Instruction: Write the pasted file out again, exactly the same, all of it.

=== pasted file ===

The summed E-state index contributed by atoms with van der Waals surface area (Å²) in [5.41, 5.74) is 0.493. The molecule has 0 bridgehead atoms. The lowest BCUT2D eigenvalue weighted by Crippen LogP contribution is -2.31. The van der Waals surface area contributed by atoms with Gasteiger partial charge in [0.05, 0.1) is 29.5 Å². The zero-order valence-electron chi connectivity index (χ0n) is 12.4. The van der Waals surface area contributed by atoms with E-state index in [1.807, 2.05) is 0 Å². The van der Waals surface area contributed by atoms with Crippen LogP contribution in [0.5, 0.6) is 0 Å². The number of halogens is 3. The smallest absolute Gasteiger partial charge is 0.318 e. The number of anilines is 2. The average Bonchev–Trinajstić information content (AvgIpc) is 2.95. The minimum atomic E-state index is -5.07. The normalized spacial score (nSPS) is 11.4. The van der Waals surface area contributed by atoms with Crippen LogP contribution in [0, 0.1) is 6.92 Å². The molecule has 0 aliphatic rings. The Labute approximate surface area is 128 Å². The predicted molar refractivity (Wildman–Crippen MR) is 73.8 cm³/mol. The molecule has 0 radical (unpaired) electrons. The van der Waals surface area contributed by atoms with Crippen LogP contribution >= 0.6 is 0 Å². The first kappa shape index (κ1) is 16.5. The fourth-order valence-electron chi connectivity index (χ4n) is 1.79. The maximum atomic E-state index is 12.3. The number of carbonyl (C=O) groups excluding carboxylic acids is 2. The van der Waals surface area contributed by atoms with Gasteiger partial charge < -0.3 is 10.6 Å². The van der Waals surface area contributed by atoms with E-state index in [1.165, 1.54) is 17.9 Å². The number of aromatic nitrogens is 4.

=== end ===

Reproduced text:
The summed E-state index contributed by atoms with van der Waals surface area (Å²) in [5.41, 5.74) is 0.493. The molecule has 0 bridgehead atoms. The lowest BCUT2D eigenvalue weighted by Crippen LogP contribution is -2.31. The van der Waals surface area contributed by atoms with Gasteiger partial charge in [0.05, 0.1) is 29.5 Å². The zero-order valence-electron chi connectivity index (χ0n) is 12.4. The van der Waals surface area contributed by atoms with E-state index in [1.807, 2.05) is 0 Å². The van der Waals surface area contributed by atoms with Crippen LogP contribution in [0.5, 0.6) is 0 Å². The number of halogens is 3. The smallest absolute Gasteiger partial charge is 0.318 e. The number of anilines is 2. The average Bonchev–Trinajstić information content (AvgIpc) is 2.95. The minimum atomic E-state index is -5.07. The normalized spacial score (nSPS) is 11.4. The van der Waals surface area contributed by atoms with Crippen LogP contribution in [0, 0.1) is 6.92 Å². The molecule has 0 aliphatic rings. The Labute approximate surface area is 128 Å². The predicted molar refractivity (Wildman–Crippen MR) is 73.8 cm³/mol. The molecule has 0 radical (unpaired) electrons. The van der Waals surface area contributed by atoms with Crippen LogP contribution >= 0.6 is 0 Å². The first kappa shape index (κ1) is 16.5. The fourth-order valence-electron chi connectivity index (χ4n) is 1.79. The maximum atomic E-state index is 12.3. The number of carbonyl (C=O) groups excluding carboxylic acids is 2. The van der Waals surface area contributed by atoms with Gasteiger partial charge < -0.3 is 10.6 Å². The van der Waals surface area contributed by atoms with E-state index in [1.165, 1.54) is 17.9 Å². The number of aromatic nitrogens is 4.